Federal Planning, Development and Special Initiatives Minister Asad Umar said on Thursday that citizens intending to go for Haj this year, those working abroad on work visas issued by countries that did not recognise vaccination certificates of Chinese vaccines and students planning to go to educational institutions in such countries within a month would be given priority for the administration of Pfizer — an American Covid-19 vaccine brand.
Umar, who was speaking to the media in Islamabad, said in reply to a question that Pakistan had received a limited quantity of Pfizer this month and therefore, preference for its administration had to be given to some segments.
However, he added, Pakistan would receive more doses of Pfizer in the future.
The minister further warned that countries not accepting vaccination certificates of Chinese vaccines would turn out to be a problem for the entire world if a decision was not taken on the issue at the global level.
“If every country makes it mandatory for visitors to be inoculated by their choice of vaccine [brands], the entire world would suffer,” he said, adding that Chinese Covid-19 vaccines were the most exported brands in the world at present.
Earlier, The Pakistan Medical Association (PMA) had urged the World Health Organisation (WHO) to play its role in getting all vaccines accepted by countries which made it mandatory for visitors to be inoculated by only certain brands.
In a written letter to WHO Director General Dr Tedros Adhanom Ghebreyesus in May, PMA Secretary General Dr Qaisar Sajjad had requested the world health body to help resolve the vaccination issue of people who need to travel abroad because the relevant authorities of some countries had approved vaccines of only certain companies.
He had warned that this policy would have a devastating effect on international travel and trade.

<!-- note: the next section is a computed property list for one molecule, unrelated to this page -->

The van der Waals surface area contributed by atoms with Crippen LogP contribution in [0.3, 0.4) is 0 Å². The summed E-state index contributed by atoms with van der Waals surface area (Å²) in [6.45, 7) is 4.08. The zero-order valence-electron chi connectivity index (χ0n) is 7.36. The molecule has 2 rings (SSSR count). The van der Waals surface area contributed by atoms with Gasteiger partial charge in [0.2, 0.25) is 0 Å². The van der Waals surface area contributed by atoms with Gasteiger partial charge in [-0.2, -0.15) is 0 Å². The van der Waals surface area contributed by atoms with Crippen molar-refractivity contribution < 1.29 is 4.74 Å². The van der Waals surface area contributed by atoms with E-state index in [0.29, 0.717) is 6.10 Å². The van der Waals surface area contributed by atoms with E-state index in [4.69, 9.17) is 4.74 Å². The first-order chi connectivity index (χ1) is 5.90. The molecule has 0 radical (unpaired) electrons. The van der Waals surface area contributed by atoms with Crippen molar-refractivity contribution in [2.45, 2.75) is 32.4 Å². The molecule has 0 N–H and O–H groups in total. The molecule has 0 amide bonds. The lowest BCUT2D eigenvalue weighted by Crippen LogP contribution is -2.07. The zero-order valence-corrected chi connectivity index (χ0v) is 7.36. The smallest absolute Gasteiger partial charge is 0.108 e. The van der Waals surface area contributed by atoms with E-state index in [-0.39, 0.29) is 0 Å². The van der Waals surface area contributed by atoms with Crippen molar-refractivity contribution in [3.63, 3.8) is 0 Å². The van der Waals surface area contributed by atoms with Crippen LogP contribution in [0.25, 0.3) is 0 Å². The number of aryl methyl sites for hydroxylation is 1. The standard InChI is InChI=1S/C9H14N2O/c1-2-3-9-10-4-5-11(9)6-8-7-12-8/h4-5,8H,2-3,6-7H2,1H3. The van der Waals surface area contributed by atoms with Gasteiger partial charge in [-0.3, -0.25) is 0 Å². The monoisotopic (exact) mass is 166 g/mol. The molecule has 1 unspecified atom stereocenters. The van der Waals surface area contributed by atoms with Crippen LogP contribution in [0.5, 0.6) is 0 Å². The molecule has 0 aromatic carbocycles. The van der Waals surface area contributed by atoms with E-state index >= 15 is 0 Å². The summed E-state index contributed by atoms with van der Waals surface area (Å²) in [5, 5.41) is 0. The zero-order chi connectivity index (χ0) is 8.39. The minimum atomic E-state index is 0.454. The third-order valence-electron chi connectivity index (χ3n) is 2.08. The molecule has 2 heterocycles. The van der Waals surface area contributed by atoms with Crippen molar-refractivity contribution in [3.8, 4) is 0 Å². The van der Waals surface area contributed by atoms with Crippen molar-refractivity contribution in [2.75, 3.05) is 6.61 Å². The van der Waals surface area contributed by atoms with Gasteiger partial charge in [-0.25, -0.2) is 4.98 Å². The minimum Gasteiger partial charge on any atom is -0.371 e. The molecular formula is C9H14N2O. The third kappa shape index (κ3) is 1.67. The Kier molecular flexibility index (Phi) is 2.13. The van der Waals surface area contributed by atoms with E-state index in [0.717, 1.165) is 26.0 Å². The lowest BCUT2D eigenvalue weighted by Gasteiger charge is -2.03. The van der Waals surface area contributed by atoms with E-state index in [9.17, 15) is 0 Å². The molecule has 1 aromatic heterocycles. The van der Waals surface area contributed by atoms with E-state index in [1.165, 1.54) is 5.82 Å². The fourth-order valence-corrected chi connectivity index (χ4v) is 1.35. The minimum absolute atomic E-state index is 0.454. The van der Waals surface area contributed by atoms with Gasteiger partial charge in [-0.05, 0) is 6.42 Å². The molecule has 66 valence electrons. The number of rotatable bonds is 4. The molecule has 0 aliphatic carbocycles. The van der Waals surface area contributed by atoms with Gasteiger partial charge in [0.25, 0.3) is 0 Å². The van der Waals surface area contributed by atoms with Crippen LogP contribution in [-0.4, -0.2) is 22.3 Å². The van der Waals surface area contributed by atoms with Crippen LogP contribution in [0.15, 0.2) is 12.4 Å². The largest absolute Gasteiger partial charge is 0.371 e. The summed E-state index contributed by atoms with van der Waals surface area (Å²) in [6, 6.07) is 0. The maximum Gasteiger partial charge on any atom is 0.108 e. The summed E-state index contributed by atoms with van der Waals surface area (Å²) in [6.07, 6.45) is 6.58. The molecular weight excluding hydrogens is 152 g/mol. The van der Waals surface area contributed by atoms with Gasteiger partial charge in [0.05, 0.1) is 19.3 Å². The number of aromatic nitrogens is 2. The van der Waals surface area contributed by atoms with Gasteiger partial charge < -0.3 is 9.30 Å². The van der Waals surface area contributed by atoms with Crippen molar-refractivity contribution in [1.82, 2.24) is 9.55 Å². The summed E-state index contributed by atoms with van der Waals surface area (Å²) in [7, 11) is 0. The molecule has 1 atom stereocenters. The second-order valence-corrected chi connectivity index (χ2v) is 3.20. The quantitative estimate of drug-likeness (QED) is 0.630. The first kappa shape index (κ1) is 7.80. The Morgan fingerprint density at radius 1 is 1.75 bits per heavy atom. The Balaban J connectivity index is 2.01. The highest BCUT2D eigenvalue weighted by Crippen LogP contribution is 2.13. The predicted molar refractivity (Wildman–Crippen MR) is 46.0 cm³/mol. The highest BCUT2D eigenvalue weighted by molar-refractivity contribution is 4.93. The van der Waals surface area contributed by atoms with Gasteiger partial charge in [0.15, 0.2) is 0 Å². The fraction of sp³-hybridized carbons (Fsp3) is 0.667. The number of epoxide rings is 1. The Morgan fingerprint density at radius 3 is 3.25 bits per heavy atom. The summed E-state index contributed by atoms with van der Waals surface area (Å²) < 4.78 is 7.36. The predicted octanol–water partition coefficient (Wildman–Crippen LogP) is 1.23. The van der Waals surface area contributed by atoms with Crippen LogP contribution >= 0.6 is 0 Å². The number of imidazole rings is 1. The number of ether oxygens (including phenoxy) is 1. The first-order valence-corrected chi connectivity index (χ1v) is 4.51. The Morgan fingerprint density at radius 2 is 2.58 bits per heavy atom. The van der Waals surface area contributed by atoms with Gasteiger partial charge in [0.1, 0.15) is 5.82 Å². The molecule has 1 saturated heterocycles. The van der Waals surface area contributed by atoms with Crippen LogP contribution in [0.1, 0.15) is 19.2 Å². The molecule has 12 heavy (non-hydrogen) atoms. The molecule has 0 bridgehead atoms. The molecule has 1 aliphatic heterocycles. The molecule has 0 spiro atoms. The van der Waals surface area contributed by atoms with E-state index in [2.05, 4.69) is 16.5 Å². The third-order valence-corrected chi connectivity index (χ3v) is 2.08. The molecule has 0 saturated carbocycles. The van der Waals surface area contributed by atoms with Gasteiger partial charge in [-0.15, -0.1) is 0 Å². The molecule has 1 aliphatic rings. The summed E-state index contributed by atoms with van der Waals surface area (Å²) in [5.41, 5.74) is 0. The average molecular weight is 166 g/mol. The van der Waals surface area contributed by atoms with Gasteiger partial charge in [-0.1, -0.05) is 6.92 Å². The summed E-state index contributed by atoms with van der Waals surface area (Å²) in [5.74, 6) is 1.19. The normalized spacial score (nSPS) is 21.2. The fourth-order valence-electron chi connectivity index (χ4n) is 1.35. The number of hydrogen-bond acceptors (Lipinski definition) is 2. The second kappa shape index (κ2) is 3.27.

Umar also spoke about the progress of vaccination against Covid-19 in Pakistan on Thursday.
He said the vaccination campaign against Covid-19 would be successful since the government had taken the private sector and business community onboard and also planned to partner with non-governmental organisations to accelerate the campaign and make t more effective.
He told reporters that there were around 1,700 Covid-19 vaccination centres in Pakistan at present, and the government planned to increase the number to 4,000.
Umar added that teachers and school staff were being vaccinated at a rapid pace in the country, which would contribute to the success of the campaign.
The minister also lauded the Islamabad district health officer and other relevant city authorities, saying that a review during a National Command and Operation Centre meeting had revealed that the capital fared better than other cities in terms of vaccination and registration for vaccination.
The ratio of registrations for vaccination to the city’s population is the highest in Islamabad, and so is the number of inoculated persons, the minister said.
However, he added that the city authorities needed to further pace up vaccination and expressed hope that vaccination would also be sped up in other cities of Pakistan.
The minister also tweeted about the government investing in the acceleration of the vaccination drive.
A day earlier, the NCOC had announced a campaign to vaccinate 70 million people in the country by the end of current year.
The campaign is aimed at reducing adverse effects of the viral disease to provide substantial flexibility to the business fraternity, enabling them to continue their businesses with minimum restrictions.